alluring entrée

From Morocco to South Africa: The five must-see African films at Sundance festival

By Wilfred Okiche

Posted on January 23, 2023 12:50

 © Adura Onashile and Déborah Lukumuena attend the 2023 Sundance Film Festival “Girl” Premiere at Park Avenue Theater on January 22, 2023 in Park City, Utah.  (Photo by Jerod Harris / GETTY IMAGES NORTH AMERICA / Getty Images via AFP)
Adura Onashile and Déborah Lukumuena attend the 2023 Sundance Film Festival “Girl” Premiere at Park Avenue Theater on January 22, 2023 in Park City, Utah. (Photo by Jerod Harris / GETTY IMAGES NORTH AMERICA / Getty Images via AFP)

After two years of virtual adaptations, the Sundance film festival returns to its home in Park City, Utah for a full-fledged physical edition.

The top tier film festival, which is considered the most important one in North America especially for independent film, converges filmmakers for a celebration of the brightest and the newest. With the festival’s international appeal increasingly expanding and its programming reflective of this, African films and filmmakers are finding it worthwhile to make the trek to the mountains in the snow.

From debutants to returning pros, these are the African films and filmmakers making a splash at Sundance this year. Consider this sufficient notice, as these films will certainly be talked about for the rest of the year.

Girl: Scotland

Girl is the debut feature of Adura Onashile, a Glasgow-based British actor, playwright and director of Nigerian descent. In the film, Grace (Déborah Lukumuena) and Ama (Le’Shantey Bonsu) are a close knit mother-daughter duo who have created a nurturing, insular world for themselves. This safe space protects them from the hostilities that exist all around them.

All seems well until they start life anew in Glasgow and Ama’s burgeoning puberty leads her to question everything, including her own memories. Girl is a delicate story that centres the female coming-of-age experience while also probing the paralysing nature of trauma and contrasting it with the sweetness of innocence. Ultimately, Girl may be about the healing power of love.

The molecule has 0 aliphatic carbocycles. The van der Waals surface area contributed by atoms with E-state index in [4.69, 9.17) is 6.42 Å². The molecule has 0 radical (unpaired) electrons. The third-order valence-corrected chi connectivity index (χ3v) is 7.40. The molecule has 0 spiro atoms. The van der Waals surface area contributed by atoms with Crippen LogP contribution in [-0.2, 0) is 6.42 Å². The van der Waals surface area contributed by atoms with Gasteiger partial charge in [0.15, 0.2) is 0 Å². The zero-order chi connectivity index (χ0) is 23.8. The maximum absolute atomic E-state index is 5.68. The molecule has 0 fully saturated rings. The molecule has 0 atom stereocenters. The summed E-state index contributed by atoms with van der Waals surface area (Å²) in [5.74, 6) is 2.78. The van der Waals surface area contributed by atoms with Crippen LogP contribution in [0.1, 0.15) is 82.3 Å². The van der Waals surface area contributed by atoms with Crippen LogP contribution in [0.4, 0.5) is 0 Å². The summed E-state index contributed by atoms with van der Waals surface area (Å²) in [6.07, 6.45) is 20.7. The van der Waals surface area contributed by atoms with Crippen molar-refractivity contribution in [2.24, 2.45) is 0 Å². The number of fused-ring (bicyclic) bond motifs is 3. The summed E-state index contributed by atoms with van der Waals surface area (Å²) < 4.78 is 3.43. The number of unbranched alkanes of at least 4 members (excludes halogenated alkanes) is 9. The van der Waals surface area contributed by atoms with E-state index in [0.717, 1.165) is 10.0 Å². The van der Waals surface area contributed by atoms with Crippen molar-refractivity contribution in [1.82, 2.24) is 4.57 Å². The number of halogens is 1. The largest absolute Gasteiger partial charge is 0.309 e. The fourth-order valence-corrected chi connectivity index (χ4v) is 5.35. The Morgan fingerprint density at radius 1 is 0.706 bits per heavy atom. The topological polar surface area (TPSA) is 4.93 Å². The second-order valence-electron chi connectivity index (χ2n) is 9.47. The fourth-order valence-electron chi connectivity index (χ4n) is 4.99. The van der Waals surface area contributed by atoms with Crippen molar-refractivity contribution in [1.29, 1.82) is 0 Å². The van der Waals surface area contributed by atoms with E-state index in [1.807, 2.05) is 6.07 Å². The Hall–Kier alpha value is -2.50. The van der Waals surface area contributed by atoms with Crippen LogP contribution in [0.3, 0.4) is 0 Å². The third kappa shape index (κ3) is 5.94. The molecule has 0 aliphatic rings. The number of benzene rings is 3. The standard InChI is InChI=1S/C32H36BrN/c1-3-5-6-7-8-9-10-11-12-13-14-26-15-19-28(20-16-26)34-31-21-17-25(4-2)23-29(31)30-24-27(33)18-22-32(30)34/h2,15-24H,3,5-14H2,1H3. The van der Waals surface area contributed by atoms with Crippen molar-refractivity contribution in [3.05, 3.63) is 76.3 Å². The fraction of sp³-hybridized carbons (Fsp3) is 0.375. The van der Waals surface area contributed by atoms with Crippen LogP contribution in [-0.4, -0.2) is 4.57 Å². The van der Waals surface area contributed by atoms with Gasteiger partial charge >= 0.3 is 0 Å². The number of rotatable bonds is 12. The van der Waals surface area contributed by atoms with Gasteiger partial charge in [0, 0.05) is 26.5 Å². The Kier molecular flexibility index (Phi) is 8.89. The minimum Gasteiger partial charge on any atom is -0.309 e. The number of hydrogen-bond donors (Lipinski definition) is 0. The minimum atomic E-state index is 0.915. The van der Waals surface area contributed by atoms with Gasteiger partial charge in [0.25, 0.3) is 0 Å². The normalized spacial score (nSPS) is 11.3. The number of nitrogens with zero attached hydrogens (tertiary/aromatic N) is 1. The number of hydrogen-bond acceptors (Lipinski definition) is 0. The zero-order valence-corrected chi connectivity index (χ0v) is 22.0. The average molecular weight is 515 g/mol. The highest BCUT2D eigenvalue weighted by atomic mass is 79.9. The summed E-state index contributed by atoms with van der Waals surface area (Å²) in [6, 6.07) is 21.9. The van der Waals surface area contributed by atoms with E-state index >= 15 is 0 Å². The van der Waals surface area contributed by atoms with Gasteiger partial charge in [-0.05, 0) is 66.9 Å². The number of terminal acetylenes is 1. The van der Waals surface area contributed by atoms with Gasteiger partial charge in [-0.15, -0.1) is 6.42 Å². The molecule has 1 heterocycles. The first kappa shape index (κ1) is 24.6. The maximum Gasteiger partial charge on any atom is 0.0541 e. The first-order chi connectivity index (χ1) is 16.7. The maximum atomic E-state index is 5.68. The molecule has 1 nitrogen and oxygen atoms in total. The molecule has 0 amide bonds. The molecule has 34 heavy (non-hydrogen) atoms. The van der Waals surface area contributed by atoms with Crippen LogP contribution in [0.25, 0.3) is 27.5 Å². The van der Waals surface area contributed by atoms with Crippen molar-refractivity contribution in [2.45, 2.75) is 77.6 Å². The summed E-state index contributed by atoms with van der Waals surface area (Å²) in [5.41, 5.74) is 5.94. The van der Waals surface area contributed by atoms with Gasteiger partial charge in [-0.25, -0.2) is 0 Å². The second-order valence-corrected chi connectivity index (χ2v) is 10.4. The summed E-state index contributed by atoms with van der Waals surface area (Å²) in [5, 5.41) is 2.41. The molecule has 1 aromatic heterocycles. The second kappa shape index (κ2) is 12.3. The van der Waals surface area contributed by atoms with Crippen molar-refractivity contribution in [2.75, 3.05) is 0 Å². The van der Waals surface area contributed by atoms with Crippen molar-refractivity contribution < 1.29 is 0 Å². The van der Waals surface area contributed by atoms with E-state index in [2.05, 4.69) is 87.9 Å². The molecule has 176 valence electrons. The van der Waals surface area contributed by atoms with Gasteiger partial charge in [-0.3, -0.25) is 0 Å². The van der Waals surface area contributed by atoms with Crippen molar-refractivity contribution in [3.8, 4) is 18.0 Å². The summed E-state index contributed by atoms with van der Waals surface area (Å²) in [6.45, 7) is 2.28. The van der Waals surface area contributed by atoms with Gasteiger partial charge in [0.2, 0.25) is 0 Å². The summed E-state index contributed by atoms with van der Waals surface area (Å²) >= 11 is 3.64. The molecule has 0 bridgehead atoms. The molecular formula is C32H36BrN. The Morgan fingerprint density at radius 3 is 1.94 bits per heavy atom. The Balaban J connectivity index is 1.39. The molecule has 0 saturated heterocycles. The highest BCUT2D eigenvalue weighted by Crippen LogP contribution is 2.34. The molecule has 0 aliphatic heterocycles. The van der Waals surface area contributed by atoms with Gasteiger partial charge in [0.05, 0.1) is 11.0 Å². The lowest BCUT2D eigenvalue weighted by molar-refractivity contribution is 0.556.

Animalia: Morocco/France/Qatar

French Moroccan filmmaker Sofia Alaoui returns to Sundance following her Grand Jury Prize win for the short So What If the Goats Die in 2020. Her feature debut, which appears in the World Cinema Dramatic category, is an imaginative sci-fi adventure that dares to reimagine the status quo, exploring the anxieties of an unrecognisable world.

When a state of emergency is declared nationwide on account of mysterious phenomena, a wealthy woman unexpectedly finds emancipation and the possibility of a reclamation in the new world order. With a hypnotic visual sensibility, Animalia explores the tensions between faith and purpose. Little is off the cards as Alaoui shatters myths, challenges class prejudice, while delineating the ways in which people are connected.

Bravo, Burkina: United States

Playing in the festival’s Next section- a showcase of bold narratives characterised by a forward-thinking approach to cinema – is the creative debut feature by Walé Oyéjidé. For those not in the know, Oyéjidé is somewhat of a renaissance fellow.

He has a short documentary streaming on the Criterion Channel and his fashion designs were worn by the late Chadwick Boseman in the culture defining Marvel blockbuster Black Panther. Bravo, Burkina is the audacious tale of a Burkinabè boy who migrates to Italy, but later discovers a way to go back in time to regain what was lost. The film is fluid with an assured Oyéjidé bending time to explore dual existences and states of mind.

Mami Wata: Nigeria

This hotly anticipated feature from fast rising Nigerian director C.J. Obasi is a vivid and singular take on the enduring and terrifying folklore. At the oceanside village of Iyi, Mama Efe (Rita Edochie) acts as an intermediary between the people and the all-powerful water deity, Mami Wata.

When a mysterious rebel deserter Jasper (Emeka Amakeze) appears, conflict erupts, leading to a violent clash of ideologies and a crisis of faith for the people of Iyi. Obasi’s modern fable, which also stars Uzoamaka Aniunoh and Evelyne Ily Juhen, deploys monochromatic black-and-white cinematography, rich sound design, and a dazzling score to unspool a tale that pits futurism against the natural order.

Milisuthando: South Africa

This eponymous coming-of-age personal reflection is the brainchild of Milisuthando Bongela, a writer and editor who grew up middle-class in a Xhosa community in the Transkei. This unrecognised state – now dissolved – was a social experiment designed to pretend that the worst of apartheid did not happen.

This assault on reality was responsible for leaving behind conflicted memories in people like Bongela who came of age in that environment. As a self-aware filmmaker basking in her creative freedom, Bongela adopts the documentary format as a medium to explore her memories and experiences. What emerges is a damning report of race, legacy and personhood.

The Sundance film festival takes place from 19 to 29 January 2023.

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